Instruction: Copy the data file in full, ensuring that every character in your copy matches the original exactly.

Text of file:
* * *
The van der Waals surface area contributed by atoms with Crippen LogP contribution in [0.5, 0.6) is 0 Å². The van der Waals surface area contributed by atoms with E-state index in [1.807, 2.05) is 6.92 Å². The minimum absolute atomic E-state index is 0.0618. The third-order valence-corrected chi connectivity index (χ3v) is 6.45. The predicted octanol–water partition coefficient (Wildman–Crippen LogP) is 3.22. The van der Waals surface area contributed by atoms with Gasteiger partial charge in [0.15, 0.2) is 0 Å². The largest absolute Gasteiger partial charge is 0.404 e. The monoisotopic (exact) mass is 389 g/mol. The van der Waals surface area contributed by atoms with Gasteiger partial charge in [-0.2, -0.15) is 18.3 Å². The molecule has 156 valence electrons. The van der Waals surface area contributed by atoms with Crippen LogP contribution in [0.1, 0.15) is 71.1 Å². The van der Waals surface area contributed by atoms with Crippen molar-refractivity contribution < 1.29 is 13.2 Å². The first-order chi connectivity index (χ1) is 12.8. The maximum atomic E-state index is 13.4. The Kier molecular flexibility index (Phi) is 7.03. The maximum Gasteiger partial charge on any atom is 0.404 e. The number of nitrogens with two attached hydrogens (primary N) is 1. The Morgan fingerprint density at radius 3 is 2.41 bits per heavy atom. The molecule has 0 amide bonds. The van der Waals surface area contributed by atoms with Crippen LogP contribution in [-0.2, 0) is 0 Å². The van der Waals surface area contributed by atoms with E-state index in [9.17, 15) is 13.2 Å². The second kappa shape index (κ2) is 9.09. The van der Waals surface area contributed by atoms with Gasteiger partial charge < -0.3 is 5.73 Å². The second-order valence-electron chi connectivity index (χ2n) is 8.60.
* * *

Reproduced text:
The van der Waals surface area contributed by atoms with Crippen LogP contribution in [0.5, 0.6) is 0 Å². The van der Waals surface area contributed by atoms with E-state index in [1.807, 2.05) is 6.92 Å². The minimum absolute atomic E-state index is 0.0618. The third-order valence-corrected chi connectivity index (χ3v) is 6.45. The predicted octanol–water partition coefficient (Wildman–Crippen LogP) is 3.22. The van der Waals surface area contributed by atoms with Gasteiger partial charge in [0.15, 0.2) is 0 Å². The largest absolute Gasteiger partial charge is 0.404 e. The monoisotopic (exact) mass is 389 g/mol. The van der Waals surface area contributed by atoms with Gasteiger partial charge in [-0.2, -0.15) is 18.3 Å². The molecule has 156 valence electrons. The van der Waals surface area contributed by atoms with Crippen LogP contribution in [0.1, 0.15) is 71.1 Å². The van der Waals surface area contributed by atoms with Crippen molar-refractivity contribution < 1.29 is 13.2 Å². The first-order chi connectivity index (χ1) is 12.8. The maximum atomic E-state index is 13.4. The Kier molecular flexibility index (Phi) is 7.03. The maximum Gasteiger partial charge on any atom is 0.404 e. The number of nitrogens with two attached hydrogens (primary N) is 1. The Morgan fingerprint density at radius 3 is 2.41 bits per heavy atom. The molecule has 0 amide bonds. The van der Waals surface area contributed by atoms with Crippen LogP contribution in [-0.2, 0) is 0 Å². The van der Waals surface area contributed by atoms with E-state index in [9.17, 15) is 13.2 Å². The second kappa shape index (κ2) is 9.09. The van der Waals surface area contributed by atoms with Gasteiger partial charge < -0.3 is 5.73 Å². The second-order valence-electron chi connectivity index (χ2n) is 8.60.